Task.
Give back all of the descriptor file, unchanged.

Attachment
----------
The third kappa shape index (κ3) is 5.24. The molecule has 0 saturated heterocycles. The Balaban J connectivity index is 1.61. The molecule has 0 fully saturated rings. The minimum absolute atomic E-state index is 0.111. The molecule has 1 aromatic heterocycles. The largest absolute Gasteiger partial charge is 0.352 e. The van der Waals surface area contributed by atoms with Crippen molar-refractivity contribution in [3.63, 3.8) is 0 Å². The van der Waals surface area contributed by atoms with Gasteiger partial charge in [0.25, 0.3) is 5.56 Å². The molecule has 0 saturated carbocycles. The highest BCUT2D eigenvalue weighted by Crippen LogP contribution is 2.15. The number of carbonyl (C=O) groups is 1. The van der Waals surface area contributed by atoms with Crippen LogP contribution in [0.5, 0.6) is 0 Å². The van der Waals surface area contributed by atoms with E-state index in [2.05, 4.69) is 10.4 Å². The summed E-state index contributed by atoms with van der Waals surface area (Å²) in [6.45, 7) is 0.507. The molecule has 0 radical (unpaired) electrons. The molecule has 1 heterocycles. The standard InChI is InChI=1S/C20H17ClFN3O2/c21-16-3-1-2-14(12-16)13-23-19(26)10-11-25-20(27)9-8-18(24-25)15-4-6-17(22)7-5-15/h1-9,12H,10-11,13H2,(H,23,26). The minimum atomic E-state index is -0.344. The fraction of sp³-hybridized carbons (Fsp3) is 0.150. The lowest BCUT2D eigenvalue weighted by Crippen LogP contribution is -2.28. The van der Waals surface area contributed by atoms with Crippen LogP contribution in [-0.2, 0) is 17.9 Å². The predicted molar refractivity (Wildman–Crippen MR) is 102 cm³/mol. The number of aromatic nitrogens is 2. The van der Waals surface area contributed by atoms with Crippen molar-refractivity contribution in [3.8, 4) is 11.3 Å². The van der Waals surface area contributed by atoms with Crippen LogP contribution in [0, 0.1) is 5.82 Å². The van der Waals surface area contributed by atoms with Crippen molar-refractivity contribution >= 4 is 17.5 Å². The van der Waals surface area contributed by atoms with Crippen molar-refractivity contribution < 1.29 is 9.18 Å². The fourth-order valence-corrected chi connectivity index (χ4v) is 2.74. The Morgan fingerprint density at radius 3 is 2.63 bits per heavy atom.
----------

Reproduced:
The third kappa shape index (κ3) is 5.24. The molecule has 0 saturated heterocycles. The Balaban J connectivity index is 1.61. The molecule has 0 fully saturated rings. The minimum absolute atomic E-state index is 0.111. The molecule has 1 aromatic heterocycles. The largest absolute Gasteiger partial charge is 0.352 e. The van der Waals surface area contributed by atoms with Crippen molar-refractivity contribution in [3.63, 3.8) is 0 Å². The van der Waals surface area contributed by atoms with Gasteiger partial charge in [0.25, 0.3) is 5.56 Å². The molecule has 0 saturated carbocycles. The highest BCUT2D eigenvalue weighted by Crippen LogP contribution is 2.15. The number of carbonyl (C=O) groups is 1. The van der Waals surface area contributed by atoms with Crippen LogP contribution in [0.5, 0.6) is 0 Å². The van der Waals surface area contributed by atoms with E-state index in [2.05, 4.69) is 10.4 Å². The summed E-state index contributed by atoms with van der Waals surface area (Å²) in [6.45, 7) is 0.507. The molecule has 0 radical (unpaired) electrons. The molecule has 1 heterocycles. The standard InChI is InChI=1S/C20H17ClFN3O2/c21-16-3-1-2-14(12-16)13-23-19(26)10-11-25-20(27)9-8-18(24-25)15-4-6-17(22)7-5-15/h1-9,12H,10-11,13H2,(H,23,26). The minimum atomic E-state index is -0.344. The fraction of sp³-hybridized carbons (Fsp3) is 0.150. The lowest BCUT2D eigenvalue weighted by Crippen LogP contribution is -2.28. The van der Waals surface area contributed by atoms with Crippen LogP contribution in [-0.2, 0) is 17.9 Å². The predicted molar refractivity (Wildman–Crippen MR) is 102 cm³/mol. The number of aromatic nitrogens is 2. The van der Waals surface area contributed by atoms with Crippen molar-refractivity contribution in [3.8, 4) is 11.3 Å². The van der Waals surface area contributed by atoms with Crippen LogP contribution in [0, 0.1) is 5.82 Å². The van der Waals surface area contributed by atoms with Crippen molar-refractivity contribution >= 4 is 17.5 Å². The van der Waals surface area contributed by atoms with Crippen molar-refractivity contribution < 1.29 is 9.18 Å². The fourth-order valence-corrected chi connectivity index (χ4v) is 2.74. The Morgan fingerprint density at radius 3 is 2.63 bits per heavy atom.